PALM BEACH COUNTY, Fla. - The suburban Boca Raton teen who beat a 4-month-old pit bull to death last year after the puppy urinated on the floor was sentenced Thursday to a month in jail, a year on house arrest and another two years of probation.
The plea deal for 19-year-old Kevin Braganca comes nearly a year after the April death of Tank, one of two pit bulls who lived in an apartment with Braganca, his girlfriend and another roommate at Arbor Oaks south of Glades Road on State Road 7.
Maintenance workers and others at the building said they heard and saw someone from the apartment beating a yelping dog, then dragging the dog back to an apartment. A Palm Beach County Sheriff’s deputy later traced the complaint back to Braganca’s apartment, but he told them that the puppy had died at a veterinarian’s office.
Braganca told authorities that he “spanked” the puppy after it urinated on the floor of the apartment, and both he and his girlfriend said they spanked both their dogs, but usually on their backsides “because that area is harder and tougher.” They said they took Tank to the vet after the puppy began foaming at the mouth and didn’t know how he died, but a veterinarian said he bled to death internally from injuries that included a lacerated liver.
The veterinarian said the dog also had bruises on his head and two broken teeth in his mouth — all injuries the veterinarian attributed to abuse. Palm Beach County Animal Care and Control officer Adam Moulton in his report said that most puppy owners understand that accidents are just part of the house-training process.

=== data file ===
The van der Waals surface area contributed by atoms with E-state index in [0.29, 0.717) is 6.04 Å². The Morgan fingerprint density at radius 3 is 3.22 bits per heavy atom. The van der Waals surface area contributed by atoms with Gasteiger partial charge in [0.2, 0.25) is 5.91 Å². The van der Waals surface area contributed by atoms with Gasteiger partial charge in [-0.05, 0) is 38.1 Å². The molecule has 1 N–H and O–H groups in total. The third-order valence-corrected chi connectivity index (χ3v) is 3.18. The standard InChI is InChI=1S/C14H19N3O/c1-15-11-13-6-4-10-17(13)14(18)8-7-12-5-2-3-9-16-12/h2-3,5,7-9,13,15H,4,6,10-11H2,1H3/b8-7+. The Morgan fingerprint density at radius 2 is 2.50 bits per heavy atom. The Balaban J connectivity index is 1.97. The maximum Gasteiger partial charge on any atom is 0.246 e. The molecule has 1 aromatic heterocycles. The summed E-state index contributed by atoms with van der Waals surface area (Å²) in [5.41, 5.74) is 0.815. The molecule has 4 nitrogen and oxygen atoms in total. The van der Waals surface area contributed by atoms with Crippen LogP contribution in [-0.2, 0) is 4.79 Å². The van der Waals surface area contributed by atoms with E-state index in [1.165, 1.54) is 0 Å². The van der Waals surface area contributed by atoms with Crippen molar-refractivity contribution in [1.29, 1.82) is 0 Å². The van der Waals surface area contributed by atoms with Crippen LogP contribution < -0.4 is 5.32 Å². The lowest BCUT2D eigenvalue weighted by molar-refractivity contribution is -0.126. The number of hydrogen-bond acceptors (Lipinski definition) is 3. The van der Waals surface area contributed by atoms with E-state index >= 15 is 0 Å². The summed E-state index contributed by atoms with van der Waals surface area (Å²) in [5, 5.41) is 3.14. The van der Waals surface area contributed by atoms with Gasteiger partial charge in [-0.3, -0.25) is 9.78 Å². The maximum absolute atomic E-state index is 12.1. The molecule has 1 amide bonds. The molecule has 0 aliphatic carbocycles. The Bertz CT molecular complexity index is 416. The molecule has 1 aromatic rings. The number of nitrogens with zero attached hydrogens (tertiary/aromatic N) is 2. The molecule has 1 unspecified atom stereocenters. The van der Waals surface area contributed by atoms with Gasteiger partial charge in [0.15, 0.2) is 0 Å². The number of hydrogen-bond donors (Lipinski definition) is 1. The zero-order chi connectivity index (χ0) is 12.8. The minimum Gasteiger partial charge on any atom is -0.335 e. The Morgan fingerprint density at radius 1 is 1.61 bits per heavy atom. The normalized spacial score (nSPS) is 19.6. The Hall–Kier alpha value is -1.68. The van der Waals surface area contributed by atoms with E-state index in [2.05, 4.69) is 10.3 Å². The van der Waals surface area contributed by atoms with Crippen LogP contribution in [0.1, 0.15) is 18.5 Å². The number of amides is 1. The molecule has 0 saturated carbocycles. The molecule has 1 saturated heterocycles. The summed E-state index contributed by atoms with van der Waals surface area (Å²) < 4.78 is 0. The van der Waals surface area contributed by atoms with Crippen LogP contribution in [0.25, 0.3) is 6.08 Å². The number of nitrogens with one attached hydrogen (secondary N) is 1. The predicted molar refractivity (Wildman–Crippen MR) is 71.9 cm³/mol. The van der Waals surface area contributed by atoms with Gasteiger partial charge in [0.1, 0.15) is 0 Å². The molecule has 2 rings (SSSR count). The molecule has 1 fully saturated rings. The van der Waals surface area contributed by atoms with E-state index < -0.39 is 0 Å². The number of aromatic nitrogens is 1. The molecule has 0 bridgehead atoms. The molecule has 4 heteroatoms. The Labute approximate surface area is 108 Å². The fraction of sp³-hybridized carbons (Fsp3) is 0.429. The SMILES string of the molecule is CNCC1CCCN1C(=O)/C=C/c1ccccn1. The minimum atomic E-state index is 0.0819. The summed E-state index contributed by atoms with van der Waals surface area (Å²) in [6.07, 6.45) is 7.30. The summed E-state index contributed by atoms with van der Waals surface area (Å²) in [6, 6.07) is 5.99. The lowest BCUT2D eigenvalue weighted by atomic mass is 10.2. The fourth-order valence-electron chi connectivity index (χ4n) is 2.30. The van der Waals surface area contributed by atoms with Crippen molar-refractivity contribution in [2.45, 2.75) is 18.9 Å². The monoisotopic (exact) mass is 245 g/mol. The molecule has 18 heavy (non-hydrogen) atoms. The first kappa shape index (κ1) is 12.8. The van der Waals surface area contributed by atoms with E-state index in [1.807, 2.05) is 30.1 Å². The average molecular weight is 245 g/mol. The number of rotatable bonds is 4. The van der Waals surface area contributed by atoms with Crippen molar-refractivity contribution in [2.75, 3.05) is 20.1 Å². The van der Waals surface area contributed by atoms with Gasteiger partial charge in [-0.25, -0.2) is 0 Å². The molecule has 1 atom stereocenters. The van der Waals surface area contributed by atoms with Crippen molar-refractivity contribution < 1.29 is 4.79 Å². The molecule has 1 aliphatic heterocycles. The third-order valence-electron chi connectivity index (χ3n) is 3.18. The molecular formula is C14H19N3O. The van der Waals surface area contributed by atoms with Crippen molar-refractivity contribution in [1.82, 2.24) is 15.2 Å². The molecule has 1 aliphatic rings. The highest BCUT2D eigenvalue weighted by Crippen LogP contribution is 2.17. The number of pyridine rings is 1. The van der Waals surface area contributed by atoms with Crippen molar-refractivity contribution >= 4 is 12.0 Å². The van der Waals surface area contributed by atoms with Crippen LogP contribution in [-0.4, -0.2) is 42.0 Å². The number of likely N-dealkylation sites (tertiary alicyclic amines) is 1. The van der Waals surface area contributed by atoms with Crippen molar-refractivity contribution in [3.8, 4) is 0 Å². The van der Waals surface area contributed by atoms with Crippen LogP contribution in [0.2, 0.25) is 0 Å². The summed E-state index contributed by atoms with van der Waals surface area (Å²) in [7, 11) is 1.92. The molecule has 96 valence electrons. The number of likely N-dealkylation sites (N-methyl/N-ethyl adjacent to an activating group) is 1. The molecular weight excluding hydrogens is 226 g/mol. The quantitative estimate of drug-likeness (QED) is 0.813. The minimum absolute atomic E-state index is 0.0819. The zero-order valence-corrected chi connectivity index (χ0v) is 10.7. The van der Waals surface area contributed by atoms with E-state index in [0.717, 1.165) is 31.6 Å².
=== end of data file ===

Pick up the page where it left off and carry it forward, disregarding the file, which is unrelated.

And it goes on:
“When a puppy urinates on the floor most reasonable people would clean the floor and continue trying to potty-train their animal,” he wrote. “Kevin Braganca instead opted to physically beat his puppy until he lacerated its liver.”
As part of the plea agreement between Assistant State Attorney Judith Arco and defense attorney Douglas Rudman, Palm Beach Circuit Judge Charles Burton agreed Thursday to withhold a finding a guilt against Braganca on the felony cruelty to animals charge. The 30-day jail sentence will be followed by three years of probation, but the first year will be on house arrest, Burton ruled as part of the agreement.
Braganca under the terms of the agreement will also never be allowed to own an animal again, and probation officers will have the right to make unannounced checks at his home to see whether he has any animals there. He will also have to undergo a psychological evaluation within a month of his release from jail and will be required to complete any recommended treatment.
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